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Arrays and Loops Problem

  1. Sep 27, 2011 #1
    I'm having issues with a sorting class that I'm trying to call from my main program, TestStudent. I don't think it's taking the user's input correctly when I try to read it into an array but I can't figure out why.

    class Student:
    Code (Text):
    public static void selectionSort(double[] numbers)
        {              
            int min_index;
            double temp;
            for(int i=0; i<numbers.length-1; i++)
            {
                min_index = i;
                for(int j=min_index+1; j<numbers.length; j++)
                {
                    if (numbers[j]<numbers[min_index])
                    {min_index=j;}
                }
                temp = numbers[min_index];
                numbers[min_index] = numbers[i];
                numbers[i] = temp;
            }
        }
    TestStudent:
    Code (Text):
    System.out.println("Would you like to sort students' scores according to average?");
           String response3 = keyboard.next();
           char letter3 = response3.charAt(0);
           String response4 = "n";
           char letter4 = response4.charAt(0);
           
           double[] number = new double[10];
           do{
               switch (letter3)
               {
                   case 'y':
                        System.out.println("Great! Please enter the averages to be sorted.");
                        for(int m=0; m<number.length; m++)
                        {number[m] = keyboard.nextDouble();}

                        Student.selectionSort(number);

                        for(int l=0; l<number.length; l++)
                        {System.out.println(number[l]+" ");}
                       
                        System.out.println("Would you like to sort more student's scores? Please type 'y' or 'n'.");
                        response4 = keyboard.next();
                        break;
                    case 'Y':
                        System.out.println("Cool! Please enter the averages to be sorted.");
                        for(int m=0; m<number.length; m++)
                        {number[m] = keyboard.nextDouble();}
                       
                        Student.selectionSort(number);
                       
                        for(int l=0; l<number.length; l++)
                        {System.out.println(number[l]+" ");}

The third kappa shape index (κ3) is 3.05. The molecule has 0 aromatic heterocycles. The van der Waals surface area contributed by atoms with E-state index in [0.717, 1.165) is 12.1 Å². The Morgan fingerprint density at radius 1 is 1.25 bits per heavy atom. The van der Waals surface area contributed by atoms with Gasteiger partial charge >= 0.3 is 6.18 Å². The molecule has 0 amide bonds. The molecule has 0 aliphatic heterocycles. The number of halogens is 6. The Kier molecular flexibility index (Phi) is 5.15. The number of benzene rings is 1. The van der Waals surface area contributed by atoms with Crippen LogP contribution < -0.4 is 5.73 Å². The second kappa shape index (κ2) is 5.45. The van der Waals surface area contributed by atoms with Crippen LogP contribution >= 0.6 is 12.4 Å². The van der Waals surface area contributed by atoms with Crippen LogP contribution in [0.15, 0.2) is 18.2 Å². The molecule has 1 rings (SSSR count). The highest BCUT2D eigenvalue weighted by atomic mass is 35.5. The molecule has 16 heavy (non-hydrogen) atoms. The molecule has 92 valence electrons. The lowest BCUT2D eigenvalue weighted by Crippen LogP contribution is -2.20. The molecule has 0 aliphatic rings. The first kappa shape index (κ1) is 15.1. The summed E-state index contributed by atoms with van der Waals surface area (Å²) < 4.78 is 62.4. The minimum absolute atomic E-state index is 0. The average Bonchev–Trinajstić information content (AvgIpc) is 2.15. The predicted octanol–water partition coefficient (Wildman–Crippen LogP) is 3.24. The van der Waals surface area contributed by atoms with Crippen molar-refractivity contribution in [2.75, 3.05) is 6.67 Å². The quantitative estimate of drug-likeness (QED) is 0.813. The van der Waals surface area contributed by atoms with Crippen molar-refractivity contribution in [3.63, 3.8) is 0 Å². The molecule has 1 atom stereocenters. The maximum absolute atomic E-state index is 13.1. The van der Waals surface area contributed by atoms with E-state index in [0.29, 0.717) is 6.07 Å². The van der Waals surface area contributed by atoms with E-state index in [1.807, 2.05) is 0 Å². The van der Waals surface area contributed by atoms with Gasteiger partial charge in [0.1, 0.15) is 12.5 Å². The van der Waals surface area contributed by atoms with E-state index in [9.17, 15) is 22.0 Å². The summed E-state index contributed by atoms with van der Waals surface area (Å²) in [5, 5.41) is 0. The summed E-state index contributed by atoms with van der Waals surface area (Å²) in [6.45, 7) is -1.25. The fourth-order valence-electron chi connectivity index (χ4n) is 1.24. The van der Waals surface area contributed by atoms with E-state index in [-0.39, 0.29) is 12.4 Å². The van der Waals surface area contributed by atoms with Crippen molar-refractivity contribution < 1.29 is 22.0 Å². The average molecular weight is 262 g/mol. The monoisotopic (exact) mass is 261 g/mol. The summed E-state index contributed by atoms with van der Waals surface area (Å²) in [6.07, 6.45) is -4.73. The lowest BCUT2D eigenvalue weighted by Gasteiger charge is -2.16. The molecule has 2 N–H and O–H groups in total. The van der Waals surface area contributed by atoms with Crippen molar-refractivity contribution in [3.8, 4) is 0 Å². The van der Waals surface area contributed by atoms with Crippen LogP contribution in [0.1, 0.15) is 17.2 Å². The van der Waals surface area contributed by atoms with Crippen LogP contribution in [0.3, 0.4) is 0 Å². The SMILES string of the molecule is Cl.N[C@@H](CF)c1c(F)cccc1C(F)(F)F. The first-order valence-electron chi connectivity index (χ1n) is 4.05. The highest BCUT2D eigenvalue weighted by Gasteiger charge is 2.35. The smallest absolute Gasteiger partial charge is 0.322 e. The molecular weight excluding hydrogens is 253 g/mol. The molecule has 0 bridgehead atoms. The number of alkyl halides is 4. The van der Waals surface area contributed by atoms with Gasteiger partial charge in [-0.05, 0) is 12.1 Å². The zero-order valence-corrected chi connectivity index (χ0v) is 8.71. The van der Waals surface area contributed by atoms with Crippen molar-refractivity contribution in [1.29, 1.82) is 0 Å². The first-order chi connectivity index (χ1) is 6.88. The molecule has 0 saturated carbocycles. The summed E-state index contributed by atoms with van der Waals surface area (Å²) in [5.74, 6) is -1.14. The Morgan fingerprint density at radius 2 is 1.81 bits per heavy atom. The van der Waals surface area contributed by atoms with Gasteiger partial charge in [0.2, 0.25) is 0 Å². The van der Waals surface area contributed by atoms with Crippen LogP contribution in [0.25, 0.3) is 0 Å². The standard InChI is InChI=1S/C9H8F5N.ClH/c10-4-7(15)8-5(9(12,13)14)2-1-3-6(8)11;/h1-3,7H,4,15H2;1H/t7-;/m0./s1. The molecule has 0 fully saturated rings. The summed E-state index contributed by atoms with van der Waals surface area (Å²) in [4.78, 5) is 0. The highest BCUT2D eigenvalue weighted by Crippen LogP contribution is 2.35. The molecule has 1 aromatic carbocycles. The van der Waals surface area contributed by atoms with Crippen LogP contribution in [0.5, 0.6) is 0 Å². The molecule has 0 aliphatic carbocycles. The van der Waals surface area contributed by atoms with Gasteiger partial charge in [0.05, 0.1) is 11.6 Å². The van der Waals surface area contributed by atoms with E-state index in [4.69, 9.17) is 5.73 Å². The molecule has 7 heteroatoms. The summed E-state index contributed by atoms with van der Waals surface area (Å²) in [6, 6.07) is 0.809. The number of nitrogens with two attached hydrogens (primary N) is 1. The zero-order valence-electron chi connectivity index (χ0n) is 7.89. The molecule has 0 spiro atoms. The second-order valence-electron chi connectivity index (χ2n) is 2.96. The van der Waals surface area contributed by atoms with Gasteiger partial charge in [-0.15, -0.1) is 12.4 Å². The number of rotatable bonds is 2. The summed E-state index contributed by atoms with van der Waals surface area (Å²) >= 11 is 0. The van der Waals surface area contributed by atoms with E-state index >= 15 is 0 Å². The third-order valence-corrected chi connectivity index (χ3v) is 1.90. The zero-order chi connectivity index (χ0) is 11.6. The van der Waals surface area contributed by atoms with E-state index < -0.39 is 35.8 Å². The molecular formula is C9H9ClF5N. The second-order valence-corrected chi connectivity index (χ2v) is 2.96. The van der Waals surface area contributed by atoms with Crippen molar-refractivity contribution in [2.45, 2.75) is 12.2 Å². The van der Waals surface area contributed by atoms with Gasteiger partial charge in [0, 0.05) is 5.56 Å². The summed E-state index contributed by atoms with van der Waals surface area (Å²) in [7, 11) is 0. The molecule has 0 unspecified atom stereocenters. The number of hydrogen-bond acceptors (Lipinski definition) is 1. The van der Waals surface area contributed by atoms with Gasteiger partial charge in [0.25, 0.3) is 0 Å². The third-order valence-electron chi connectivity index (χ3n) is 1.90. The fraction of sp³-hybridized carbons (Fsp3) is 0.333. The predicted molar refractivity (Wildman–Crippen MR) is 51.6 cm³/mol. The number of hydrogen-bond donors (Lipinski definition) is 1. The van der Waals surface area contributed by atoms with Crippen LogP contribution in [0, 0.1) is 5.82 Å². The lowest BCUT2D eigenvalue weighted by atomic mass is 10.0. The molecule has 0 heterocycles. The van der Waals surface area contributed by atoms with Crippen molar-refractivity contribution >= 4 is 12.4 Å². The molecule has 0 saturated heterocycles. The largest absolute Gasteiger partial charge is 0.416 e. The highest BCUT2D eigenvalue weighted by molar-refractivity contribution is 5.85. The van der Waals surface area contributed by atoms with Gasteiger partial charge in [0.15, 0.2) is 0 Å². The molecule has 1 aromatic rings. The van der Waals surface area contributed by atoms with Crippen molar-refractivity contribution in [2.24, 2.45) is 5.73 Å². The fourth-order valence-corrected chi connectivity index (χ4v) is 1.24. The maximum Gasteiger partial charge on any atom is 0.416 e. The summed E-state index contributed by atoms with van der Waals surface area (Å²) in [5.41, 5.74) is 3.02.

System.out.println("Would you like to sort more student's scores? Please type 'y' or 'n'.");
                        response4 = keyboard.next();
                        break;
                    case 'n':
                        break;
                    case 'N':
                        break;
                    default:
                        System.out.println("Could not recognize answer.");
                }
            }while(response3.equalsIgnoreCase("y")&&response4.equalsIgnoreCase("y"));
     
  2. jcsd
  3. Sep 27, 2011 #2

    Mark44

    Staff: Mentor

    Your code is more complicated than it needs to be, with duplicate cases for 'Y' and 'y' and with two response variables.

    You can simplify your switch statement like so:
    Code (Text):

               switch (letter3)
               {
                   case 'y':
                   case 'Y':
                        System.out.println("Cool! Please enter the averages to be sorted.");
                        for(int m=0; m<number.length; m++)
                        {number[m] = keyboard.nextDouble();}
                       
                        Student.selectionSort(number);
                       
                        for(int l=0; l<number.length; l++)
                        {System.out.println(number[l]+" ");}
                       
                        System.out.println("Would you like to sort more student's scores? Please type 'y' or 'n'.");
                        response4 = keyboard.next();
                        break;
                    default:
                        System.out.println("Could not recognize answer.");
                }
     
    If the value of letter3 is 'y' execution falls through to the 'Y' case. If the value of letter3 is 'Y', the first case is skipped and execution flows to the 'Y' case.

    I removed the 'n' and 'N' cases, since you weren't doing anything with them.

    What you should do is eliminate one of your response variables - I don't see the need for two of them. With just one, you can simplify the logic of your do - while loop, and are more likely to figure out what's working and what isn't.
     
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